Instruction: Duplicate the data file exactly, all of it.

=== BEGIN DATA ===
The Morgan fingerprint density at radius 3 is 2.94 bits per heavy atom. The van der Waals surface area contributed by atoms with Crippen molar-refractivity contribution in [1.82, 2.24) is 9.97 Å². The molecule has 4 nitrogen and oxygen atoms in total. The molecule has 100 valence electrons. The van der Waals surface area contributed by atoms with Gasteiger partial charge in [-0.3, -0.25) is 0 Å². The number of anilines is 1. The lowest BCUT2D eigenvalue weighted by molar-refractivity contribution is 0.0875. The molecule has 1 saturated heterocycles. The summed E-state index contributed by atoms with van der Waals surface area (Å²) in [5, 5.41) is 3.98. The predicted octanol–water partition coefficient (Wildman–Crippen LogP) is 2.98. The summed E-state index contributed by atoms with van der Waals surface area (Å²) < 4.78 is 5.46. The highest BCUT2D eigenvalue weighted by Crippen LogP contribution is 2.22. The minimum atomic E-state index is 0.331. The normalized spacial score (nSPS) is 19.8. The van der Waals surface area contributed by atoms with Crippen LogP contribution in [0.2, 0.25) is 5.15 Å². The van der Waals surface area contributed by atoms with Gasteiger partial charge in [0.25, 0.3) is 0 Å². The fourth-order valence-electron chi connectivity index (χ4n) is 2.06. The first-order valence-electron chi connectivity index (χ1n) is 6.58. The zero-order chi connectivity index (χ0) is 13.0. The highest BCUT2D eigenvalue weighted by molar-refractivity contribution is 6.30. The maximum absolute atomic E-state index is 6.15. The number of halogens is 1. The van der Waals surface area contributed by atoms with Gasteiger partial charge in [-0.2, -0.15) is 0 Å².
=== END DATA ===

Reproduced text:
The Morgan fingerprint density at radius 3 is 2.94 bits per heavy atom. The van der Waals surface area contributed by atoms with Crippen molar-refractivity contribution in [1.82, 2.24) is 9.97 Å². The molecule has 4 nitrogen and oxygen atoms in total. The molecule has 100 valence electrons. The van der Waals surface area contributed by atoms with Gasteiger partial charge in [-0.3, -0.25) is 0 Å². The number of anilines is 1. The lowest BCUT2D eigenvalue weighted by molar-refractivity contribution is 0.0875. The molecule has 1 saturated heterocycles. The summed E-state index contributed by atoms with van der Waals surface area (Å²) in [5, 5.41) is 3.98. The predicted octanol–water partition coefficient (Wildman–Crippen LogP) is 2.98. The summed E-state index contributed by atoms with van der Waals surface area (Å²) < 4.78 is 5.46. The highest BCUT2D eigenvalue weighted by Crippen LogP contribution is 2.22. The minimum atomic E-state index is 0.331. The normalized spacial score (nSPS) is 19.8. The van der Waals surface area contributed by atoms with Crippen LogP contribution in [0.2, 0.25) is 5.15 Å². The van der Waals surface area contributed by atoms with Gasteiger partial charge in [0.25, 0.3) is 0 Å². The fourth-order valence-electron chi connectivity index (χ4n) is 2.06. The first-order valence-electron chi connectivity index (χ1n) is 6.58. The zero-order chi connectivity index (χ0) is 13.0. The highest BCUT2D eigenvalue weighted by molar-refractivity contribution is 6.30. The maximum absolute atomic E-state index is 6.15. The number of halogens is 1. The van der Waals surface area contributed by atoms with Gasteiger partial charge in [-0.2, -0.15) is 0 Å².